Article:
Where the Dodgers were able to give Kershaw the edge in Game 2, they found themselves powerless against opposing hurler Kyle Hendricks. Hendricks turned out 7 1/3 scoreless frames with two hits and six strikeouts, preserving the Cubs’ second shutout of the postseason and the first since they bested the Giants in Game 1 of the NLDS. After his 1-0 loss to the Dodgers early in the NLCS, seeing the MLB ERA leader turn out a gem was a relief for the Cubs, especially one as spectacular as an 88-pitch two-hitter.

With Hendricks effectively stymieing the Dodgers’ best attempts to get on base, the Cubs played to their strengths at the plate. Kris Bryant and Ben Zobrist cleared the bases in the first inning for a two-run lead, followed by a Dexter Fowler RBI single in the second. Willson Contreras came through in the fourth inning for the Cubs, lifting an 87 m.p.h. slider to left field for his first home run of October, while Anthony Rizzo hit his second homer of the postseason on a 1-1 fastball in the fifth.

Neither bullpen allowed a single run from the sixth inning onward. Dodgers’ right-hander Kenley Jansen took the ball from Kershaw in the sixth, scattering four strikeouts over three innings and denying the Cubs so much as a single baserunner through the end of the game. Aroldis Chapman, meanwhile, issued just one walk in 1 1/3 scoreless frames, inducing a Yasiel Puig double play to clinch the Cubs’ 17th franchise pennant.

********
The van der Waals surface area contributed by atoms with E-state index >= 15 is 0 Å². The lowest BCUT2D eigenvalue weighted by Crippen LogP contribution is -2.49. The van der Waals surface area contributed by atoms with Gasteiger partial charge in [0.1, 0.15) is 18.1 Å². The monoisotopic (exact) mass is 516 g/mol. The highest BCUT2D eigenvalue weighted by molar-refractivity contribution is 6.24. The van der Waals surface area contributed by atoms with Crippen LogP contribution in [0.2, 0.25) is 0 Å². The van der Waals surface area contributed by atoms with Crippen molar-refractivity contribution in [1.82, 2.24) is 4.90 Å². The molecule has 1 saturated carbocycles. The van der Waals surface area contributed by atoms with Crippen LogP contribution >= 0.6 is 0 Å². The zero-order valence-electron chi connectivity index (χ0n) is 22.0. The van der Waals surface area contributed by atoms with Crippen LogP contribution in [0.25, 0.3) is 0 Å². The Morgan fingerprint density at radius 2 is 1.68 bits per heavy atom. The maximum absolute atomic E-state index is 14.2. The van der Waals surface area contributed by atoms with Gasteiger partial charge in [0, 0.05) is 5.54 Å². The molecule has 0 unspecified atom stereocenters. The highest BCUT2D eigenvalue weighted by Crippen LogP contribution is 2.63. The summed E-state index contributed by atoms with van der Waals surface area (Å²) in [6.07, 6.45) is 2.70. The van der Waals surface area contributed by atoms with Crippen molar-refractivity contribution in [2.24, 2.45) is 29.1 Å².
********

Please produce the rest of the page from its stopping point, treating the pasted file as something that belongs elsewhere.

With the win, the Cubs will face off against the Indians in Game 1 of the World Series on Tuesday at 8 PM EDT. And, in case you needed a reminder:

Video: Willson Contreras blasts first postseason home run off of Kershaw

CHICAGO, IL - OCTOBER 22:  Willson Contreras #40 of the Chicago Cubs celebrates after hitting a solo home run in the fourth inning against the Los Angeles Dodgers during game six of the National League Championship Series at Wrigley Field on October 22, 2016 in Chicago, Illinois.  (Photo by Jonathan Daniel/Getty Images)
Getty Images

So much for Clayton Kershaw posing a threat tonight. The Cubs got their knocks in early and often against the Dodgers’ ace during Game 6 of the NLCS, racking up three runs in the first three innings before rookie catcher Willson Contreras unleashed his first postseason home run in the bottom of the fourth inning.

According to’s Phil Rogers, Contreras became the 10th Cub to homer in the 2016 playoffs, following big hits by Addison Russell, Anthony Rizzo, Dexter Fowler, Miguel Montero, David Ross, Jake Arrieta, Kris Bryant, Travis Wood, and Javier Baez. Of the ten home run hitters, Contreras joins catchers David Ross and Miguel Montero as yet another backstop capable of driving the long ball (and, less importantly, as another player capable of a sweet, sweet bat flip).

Rizzo, whose last homer was a deep drive to right field off of Los Angeles right-hander Pedro Baez in Game 4 of the NLCS, piled on Kershaw’s five-run outing with another home run in the bottom of the fifth inning. Kershaw called it a night after five frames, and the Cubs currently lead the Dodgers 5-0 in the sixth inning.